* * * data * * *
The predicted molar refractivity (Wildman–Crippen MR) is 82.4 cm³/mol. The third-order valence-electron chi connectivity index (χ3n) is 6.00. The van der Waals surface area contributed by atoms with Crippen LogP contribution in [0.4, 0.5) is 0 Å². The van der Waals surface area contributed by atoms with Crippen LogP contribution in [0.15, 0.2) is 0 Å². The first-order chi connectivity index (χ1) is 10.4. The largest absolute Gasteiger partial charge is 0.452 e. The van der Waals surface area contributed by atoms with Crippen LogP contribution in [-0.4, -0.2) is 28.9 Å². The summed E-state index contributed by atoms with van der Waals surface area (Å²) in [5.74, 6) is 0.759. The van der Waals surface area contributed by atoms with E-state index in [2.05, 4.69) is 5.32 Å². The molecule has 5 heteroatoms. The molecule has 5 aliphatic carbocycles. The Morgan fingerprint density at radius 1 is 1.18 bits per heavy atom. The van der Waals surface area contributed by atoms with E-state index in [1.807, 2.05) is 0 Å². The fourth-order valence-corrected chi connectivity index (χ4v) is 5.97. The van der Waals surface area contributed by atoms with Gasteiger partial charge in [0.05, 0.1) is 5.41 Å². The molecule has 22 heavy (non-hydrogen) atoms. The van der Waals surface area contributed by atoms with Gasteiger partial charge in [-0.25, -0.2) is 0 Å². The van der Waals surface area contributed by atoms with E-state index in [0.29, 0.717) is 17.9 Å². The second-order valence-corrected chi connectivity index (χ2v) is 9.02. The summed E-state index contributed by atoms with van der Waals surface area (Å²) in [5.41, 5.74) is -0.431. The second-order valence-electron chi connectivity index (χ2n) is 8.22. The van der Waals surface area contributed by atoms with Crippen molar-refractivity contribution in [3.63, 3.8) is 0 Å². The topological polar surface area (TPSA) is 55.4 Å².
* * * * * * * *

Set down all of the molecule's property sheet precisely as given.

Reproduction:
The predicted molar refractivity (Wildman–Crippen MR) is 82.4 cm³/mol. The third-order valence-electron chi connectivity index (χ3n) is 6.00. The van der Waals surface area contributed by atoms with Crippen LogP contribution in [0.4, 0.5) is 0 Å². The van der Waals surface area contributed by atoms with Crippen LogP contribution in [0.15, 0.2) is 0 Å². The first-order chi connectivity index (χ1) is 10.4. The largest absolute Gasteiger partial charge is 0.452 e. The van der Waals surface area contributed by atoms with Crippen LogP contribution in [-0.4, -0.2) is 28.9 Å². The summed E-state index contributed by atoms with van der Waals surface area (Å²) in [5.74, 6) is 0.759. The van der Waals surface area contributed by atoms with E-state index in [2.05, 4.69) is 5.32 Å². The molecule has 5 heteroatoms. The molecule has 5 aliphatic carbocycles. The Morgan fingerprint density at radius 1 is 1.18 bits per heavy atom. The van der Waals surface area contributed by atoms with E-state index in [1.807, 2.05) is 0 Å². The fourth-order valence-corrected chi connectivity index (χ4v) is 5.97. The van der Waals surface area contributed by atoms with Gasteiger partial charge in [0.05, 0.1) is 5.41 Å². The molecule has 22 heavy (non-hydrogen) atoms. The van der Waals surface area contributed by atoms with Gasteiger partial charge in [-0.25, -0.2) is 0 Å². The van der Waals surface area contributed by atoms with E-state index in [0.29, 0.717) is 17.9 Å². The second-order valence-corrected chi connectivity index (χ2v) is 9.02. The summed E-state index contributed by atoms with van der Waals surface area (Å²) in [5.41, 5.74) is -0.431. The second-order valence-electron chi connectivity index (χ2n) is 8.22. The van der Waals surface area contributed by atoms with Crippen molar-refractivity contribution in [3.63, 3.8) is 0 Å². The topological polar surface area (TPSA) is 55.4 Å².